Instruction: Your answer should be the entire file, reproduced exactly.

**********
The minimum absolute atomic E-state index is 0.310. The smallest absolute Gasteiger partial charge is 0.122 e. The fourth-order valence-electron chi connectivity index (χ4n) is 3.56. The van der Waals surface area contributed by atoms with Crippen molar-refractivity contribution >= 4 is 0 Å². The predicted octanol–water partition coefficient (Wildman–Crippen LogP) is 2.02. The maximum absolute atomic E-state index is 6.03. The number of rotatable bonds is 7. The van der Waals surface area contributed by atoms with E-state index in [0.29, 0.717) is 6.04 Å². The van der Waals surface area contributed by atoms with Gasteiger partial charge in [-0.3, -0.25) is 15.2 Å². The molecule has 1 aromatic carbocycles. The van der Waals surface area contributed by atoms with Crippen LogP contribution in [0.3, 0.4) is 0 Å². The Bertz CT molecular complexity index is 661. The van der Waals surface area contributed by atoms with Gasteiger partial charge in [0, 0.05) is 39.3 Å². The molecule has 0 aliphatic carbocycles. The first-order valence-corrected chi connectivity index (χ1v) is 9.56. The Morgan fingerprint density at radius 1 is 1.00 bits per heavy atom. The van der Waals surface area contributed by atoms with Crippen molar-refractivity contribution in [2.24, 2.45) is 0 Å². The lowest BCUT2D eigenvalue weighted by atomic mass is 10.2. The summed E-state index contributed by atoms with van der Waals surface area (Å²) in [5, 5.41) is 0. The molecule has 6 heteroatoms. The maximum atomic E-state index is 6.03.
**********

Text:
The minimum absolute atomic E-state index is 0.310. The smallest absolute Gasteiger partial charge is 0.122 e. The fourth-order valence-electron chi connectivity index (χ4n) is 3.56. The van der Waals surface area contributed by atoms with Crippen molar-refractivity contribution >= 4 is 0 Å². The predicted octanol–water partition coefficient (Wildman–Crippen LogP) is 2.02. The maximum absolute atomic E-state index is 6.03. The number of rotatable bonds is 7. The van der Waals surface area contributed by atoms with E-state index in [0.29, 0.717) is 6.04 Å². The van der Waals surface area contributed by atoms with Gasteiger partial charge in [-0.3, -0.25) is 15.2 Å². The molecule has 1 aromatic carbocycles. The van der Waals surface area contributed by atoms with Crippen LogP contribution in [0.3, 0.4) is 0 Å². The Bertz CT molecular complexity index is 661. The van der Waals surface area contributed by atoms with Gasteiger partial charge in [0, 0.05) is 39.3 Å². The molecule has 0 aliphatic carbocycles. The first-order valence-corrected chi connectivity index (χ1v) is 9.56. The Morgan fingerprint density at radius 1 is 1.00 bits per heavy atom. The van der Waals surface area contributed by atoms with Crippen molar-refractivity contribution in [2.24, 2.45) is 0 Å². The lowest BCUT2D eigenvalue weighted by atomic mass is 10.2. The summed E-state index contributed by atoms with van der Waals surface area (Å²) in [5, 5.41) is 0. The molecule has 6 heteroatoms. The maximum atomic E-state index is 6.03.